Hackers Pose a Threat to Medical Practices

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Employee training and prioritizing security are the first specific strategies to stop hackers.
Employee training and prioritizing security are the first specific strategies to stop hackers.

(HealthDay News) — Steps should be taken to protect medical practices, including small practices, from hackers, according to a report published in Medical Economics.

The authors note that physicians at small practices assume they are not attractive to hackers and consequently have lax security, making them candidates for an easy hack.

According to the report, physicians should be aware that small practices are still a target, with attractive data sets that can be monetized on the internet black market, especially as larger organizations improve security. The phishing attack is the most common way of gaining unauthorized entry, via a legitimate-looking e-mail with an attachment that gives the hacker access; phishing attacks can also occur via text or phone calls. Employee training and prioritizing security are the first specific strategies to stop hackers. In addition, all operating systems on all devices should be regularly patched; care should be taken using social media; anti-virus software should be used; and attention should be payed to open wi-fi networks in the office, such as in the waiting room. Levels of administrative access should be limited, and all data must be backed up.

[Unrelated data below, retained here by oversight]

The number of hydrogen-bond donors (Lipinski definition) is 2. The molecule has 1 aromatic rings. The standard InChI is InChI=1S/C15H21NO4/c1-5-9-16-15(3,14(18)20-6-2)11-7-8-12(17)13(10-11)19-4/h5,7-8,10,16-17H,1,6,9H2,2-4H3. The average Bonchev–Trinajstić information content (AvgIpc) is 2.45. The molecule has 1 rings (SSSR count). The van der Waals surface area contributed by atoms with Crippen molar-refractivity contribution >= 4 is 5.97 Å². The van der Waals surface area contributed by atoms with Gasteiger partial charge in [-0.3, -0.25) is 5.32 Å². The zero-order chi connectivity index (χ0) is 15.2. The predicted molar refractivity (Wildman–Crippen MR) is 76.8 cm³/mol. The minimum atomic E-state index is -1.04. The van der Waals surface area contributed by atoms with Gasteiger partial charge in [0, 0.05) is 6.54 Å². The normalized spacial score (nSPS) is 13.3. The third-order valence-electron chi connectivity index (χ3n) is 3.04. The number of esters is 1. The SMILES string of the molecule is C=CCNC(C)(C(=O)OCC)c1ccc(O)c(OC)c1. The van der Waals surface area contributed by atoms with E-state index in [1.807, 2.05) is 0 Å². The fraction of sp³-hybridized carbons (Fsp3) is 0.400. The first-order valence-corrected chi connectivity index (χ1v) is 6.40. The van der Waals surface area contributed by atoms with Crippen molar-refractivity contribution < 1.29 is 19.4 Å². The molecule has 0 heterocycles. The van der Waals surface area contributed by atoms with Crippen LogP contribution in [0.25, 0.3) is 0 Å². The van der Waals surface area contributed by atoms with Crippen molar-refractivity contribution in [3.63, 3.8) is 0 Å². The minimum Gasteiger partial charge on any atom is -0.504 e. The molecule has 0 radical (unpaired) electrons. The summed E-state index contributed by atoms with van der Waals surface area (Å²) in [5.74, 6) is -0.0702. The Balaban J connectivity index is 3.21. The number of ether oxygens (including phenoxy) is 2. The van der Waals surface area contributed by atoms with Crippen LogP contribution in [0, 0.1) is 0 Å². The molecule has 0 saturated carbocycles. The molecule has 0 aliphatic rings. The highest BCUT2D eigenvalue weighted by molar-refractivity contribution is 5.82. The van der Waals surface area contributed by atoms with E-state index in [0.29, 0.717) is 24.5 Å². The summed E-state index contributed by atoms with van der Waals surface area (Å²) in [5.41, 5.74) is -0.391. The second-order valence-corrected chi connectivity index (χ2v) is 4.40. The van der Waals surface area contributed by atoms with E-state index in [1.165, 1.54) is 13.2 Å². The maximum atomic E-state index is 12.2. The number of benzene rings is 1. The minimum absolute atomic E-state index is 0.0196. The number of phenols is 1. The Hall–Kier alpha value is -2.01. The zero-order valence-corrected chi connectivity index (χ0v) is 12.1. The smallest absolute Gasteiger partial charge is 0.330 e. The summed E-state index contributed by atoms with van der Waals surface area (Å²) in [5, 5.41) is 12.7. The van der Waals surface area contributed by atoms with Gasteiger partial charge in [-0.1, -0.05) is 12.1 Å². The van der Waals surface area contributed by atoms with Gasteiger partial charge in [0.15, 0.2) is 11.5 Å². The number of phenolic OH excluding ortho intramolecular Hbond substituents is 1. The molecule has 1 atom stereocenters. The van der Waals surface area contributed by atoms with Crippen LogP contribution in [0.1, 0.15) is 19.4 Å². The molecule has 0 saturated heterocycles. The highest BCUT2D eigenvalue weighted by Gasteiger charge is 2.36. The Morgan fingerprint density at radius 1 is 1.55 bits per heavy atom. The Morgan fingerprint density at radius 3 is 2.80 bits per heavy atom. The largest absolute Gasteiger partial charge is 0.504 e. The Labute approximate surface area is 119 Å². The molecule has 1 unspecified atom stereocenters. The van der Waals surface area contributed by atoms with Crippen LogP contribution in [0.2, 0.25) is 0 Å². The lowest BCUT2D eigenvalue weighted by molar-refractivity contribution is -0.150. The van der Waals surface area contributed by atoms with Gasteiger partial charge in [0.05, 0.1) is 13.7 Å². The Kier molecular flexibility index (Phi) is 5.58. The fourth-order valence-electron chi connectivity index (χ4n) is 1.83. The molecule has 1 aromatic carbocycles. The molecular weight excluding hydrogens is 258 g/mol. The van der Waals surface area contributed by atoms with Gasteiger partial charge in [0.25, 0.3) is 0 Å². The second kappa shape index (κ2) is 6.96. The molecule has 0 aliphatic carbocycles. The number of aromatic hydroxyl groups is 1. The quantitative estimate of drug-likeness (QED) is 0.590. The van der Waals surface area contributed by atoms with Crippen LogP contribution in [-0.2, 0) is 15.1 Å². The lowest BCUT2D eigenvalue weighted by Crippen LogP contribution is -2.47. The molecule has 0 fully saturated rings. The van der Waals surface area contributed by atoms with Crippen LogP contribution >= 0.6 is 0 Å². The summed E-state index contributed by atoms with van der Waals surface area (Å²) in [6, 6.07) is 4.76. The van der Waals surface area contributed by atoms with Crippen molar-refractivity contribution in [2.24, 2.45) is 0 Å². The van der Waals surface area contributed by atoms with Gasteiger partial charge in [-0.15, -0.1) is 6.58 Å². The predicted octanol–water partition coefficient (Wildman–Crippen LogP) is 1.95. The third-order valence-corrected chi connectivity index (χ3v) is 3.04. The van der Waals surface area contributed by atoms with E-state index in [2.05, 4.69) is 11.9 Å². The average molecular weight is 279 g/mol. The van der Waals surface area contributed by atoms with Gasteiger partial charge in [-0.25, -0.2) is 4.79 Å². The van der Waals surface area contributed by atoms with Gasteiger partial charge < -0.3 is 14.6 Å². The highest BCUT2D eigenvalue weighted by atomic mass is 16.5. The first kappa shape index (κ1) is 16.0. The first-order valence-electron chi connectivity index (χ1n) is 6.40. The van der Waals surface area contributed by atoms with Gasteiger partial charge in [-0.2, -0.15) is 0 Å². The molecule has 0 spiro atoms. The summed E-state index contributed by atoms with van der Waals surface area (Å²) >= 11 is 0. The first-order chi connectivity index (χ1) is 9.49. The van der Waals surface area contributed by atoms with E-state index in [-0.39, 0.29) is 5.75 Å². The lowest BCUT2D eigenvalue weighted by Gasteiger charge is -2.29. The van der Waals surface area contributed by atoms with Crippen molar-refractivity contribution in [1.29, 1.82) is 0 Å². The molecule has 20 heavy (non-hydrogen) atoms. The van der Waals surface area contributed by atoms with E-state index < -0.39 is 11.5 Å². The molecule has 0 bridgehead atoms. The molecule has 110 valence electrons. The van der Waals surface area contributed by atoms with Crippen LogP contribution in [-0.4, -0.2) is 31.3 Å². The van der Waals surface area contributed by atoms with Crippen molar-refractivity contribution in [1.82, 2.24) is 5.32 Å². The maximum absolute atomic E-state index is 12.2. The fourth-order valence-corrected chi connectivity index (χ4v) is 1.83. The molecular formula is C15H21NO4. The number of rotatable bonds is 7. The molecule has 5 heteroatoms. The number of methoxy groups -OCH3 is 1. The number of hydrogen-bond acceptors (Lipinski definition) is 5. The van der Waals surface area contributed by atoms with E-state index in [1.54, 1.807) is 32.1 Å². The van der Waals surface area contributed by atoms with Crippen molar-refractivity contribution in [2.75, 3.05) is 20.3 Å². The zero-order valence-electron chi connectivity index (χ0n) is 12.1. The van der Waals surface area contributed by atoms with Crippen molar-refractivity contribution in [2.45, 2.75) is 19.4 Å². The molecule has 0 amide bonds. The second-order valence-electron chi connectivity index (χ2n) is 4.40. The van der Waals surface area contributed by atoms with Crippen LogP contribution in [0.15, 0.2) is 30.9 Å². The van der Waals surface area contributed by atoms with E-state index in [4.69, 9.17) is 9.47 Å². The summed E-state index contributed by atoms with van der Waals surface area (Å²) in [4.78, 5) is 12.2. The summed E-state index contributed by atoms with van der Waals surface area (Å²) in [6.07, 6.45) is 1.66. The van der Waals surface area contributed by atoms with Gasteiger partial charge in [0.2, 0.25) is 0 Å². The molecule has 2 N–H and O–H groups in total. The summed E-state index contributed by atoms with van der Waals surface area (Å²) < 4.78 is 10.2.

"Security has to be ingrained as part of the culture of the practice," John Riggi, from BDO's Center for Healthcare Excellence & Innovation and a former chief of the FBI's Cyber Division Outreach Section, said in the article. "The threat is not going away and can never be eliminated — only mitigated."

Reference

  1. Pratt, M. Interconnectivity, more devices heighten security risk to EHRs. Medical Economics. 16 February 2017. 
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